In a legal case that had three sides, the State of New York recently ruled that life settlement policies are valid. The insured's wife said investors weren't entitled to the proceeds from the policy because they had no "insurable interest" in the insured. The investors said they were entitled to the proceeds they paid for. And The Phoenix Companies and the other insurance companies said they didn't have to pay out at all because the policies were illegal to begin with. The court ruled that an individual can take out a policy for whatever reason and the decision can't be second-guessed, thus validating the life settlement business.

Whatever setback The Phoenix Companies faced from the case, CAPS member WPThatcher still feels the insurer is a bargain.

This company is on the mend, but is still cheap. Selling for a 0.2 [price to book] and 0.13 [price to sales] in what I believe is a pretty undervalued sector. They've been steadily eliminating debt and cutting costs as part of a strategic shift. Third Point LLC reduced their position by 76% back in May, so there had been some pressure on the stock.

What's wrong with that?
It pays to start your own research on these stocks on Motley Fool CAPS. Read a company's financial reports, scrutinize key data and charts, and examine the comments your fellow investors have made, all from a stock's CAPS page.

Sign up today for the completely free service and tell us which side of the street will be the ultimate winner.

The Fool has written calls (bull call spread) on Cisco Systems. Try any of our Foolish newsletter services free for 30 days. We Fools may not all hold the same opinions, but we all believe that considering a diverse range of insights makes us better investors.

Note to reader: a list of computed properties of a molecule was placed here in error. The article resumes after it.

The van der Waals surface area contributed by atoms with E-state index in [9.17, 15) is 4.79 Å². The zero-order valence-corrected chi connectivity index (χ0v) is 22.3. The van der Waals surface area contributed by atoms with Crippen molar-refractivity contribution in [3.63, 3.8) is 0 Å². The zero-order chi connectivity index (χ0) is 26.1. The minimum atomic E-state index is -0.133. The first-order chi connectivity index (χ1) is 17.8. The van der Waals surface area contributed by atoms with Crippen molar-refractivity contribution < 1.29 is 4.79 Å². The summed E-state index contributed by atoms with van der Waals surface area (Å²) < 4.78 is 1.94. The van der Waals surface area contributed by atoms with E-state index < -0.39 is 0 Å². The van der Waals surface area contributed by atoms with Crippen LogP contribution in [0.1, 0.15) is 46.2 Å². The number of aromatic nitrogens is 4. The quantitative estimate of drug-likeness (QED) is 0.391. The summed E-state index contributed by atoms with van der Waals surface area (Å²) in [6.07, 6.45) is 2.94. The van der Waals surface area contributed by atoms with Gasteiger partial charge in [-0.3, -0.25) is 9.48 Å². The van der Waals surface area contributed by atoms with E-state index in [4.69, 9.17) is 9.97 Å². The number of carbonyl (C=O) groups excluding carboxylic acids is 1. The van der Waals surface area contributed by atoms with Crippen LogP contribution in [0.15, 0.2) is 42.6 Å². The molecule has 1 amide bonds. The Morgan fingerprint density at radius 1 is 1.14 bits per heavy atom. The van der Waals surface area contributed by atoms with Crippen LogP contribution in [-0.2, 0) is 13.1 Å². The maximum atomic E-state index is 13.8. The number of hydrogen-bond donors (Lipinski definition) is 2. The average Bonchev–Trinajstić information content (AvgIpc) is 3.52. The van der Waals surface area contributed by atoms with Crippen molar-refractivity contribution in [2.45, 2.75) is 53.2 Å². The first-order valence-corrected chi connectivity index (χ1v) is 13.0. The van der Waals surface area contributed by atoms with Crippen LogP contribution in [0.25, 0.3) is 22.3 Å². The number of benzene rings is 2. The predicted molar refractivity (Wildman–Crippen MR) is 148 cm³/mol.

Fool contributor Rich Duprey does not have a financial position in any of the stocks mentioned in this article. You can see his holdings. The Motley Fool has a disclosure policy.


Read/Post Comments (3) | Recommend This Article (4)

Comments from our Foolish Readers

Help us keep this a respectfully Foolish area! This is a place for our readers to discuss, debate, and learn more about the Foolish investing topic you read about above. Help us keep it clean and safe. If you believe a comment is abusive or otherwise violates our Fool's Rules, please report it via the Report this Comment Report this Comment icon found on every comment.

  • Report this Comment On November 19, 2010, at 4:07 PM, retrobeast wrote:

    Hi Motley Tool

    I was just wondering why do you waste our time with your useless articles?

    We all know that when you push a stock your are wanting people to load up so you and your fellow tools can sell.

    And vice versa.

  • Report this Comment On November 20, 2010, at 4:33 PM, fraudexposer wrote:

    In the Phoenix case the state of New York did not rule that life settlements are valid: That's a given. The court ruled that a person who is as sophisticated as the deceased, attorney Kramer, could game the system by acquiring life insurance he intended to sell--and that was valid. Therefore, his widow's claim to the proceeds was not valid--he knew what he was doing. And the insurer--the Phoenix Companies--cannot rescind the policy.

    Good for the court. The Phoenix Cos., (also listed on lawsuits as PHL) chose not to perform due diligence (i.e., thorough underwriting) when they issued life insurance policies with multimillion dollar death benefits to numerous people who immediately sold them to investors.

    Now PHL is involved in at least half a dozen (expensive) lawsuits, claiming they were defrauded, hoping the courts will allow them to rescind the policies.

    There are far too many of these in the Phoenix portfolio to consider the company was duped. They knew enough to be careful about STOLI (aka IOLA, SpinLife, etc.).

    And there are far too many of these to consider the Phoenix Companies to be a good buy.

  • Report this Comment On November 21, 2010, at 5:44 PM, MegaEurope wrote:

    "I have to admit I have a hard time understanding the confidence the CAPS community has placed in private student loan provider First Marblehead."

    I believe most CAPS bullishness comes from it being a TMF newsletter pick several years ago. Of course the newsletter was wildly wrong in this case (buying it above $20).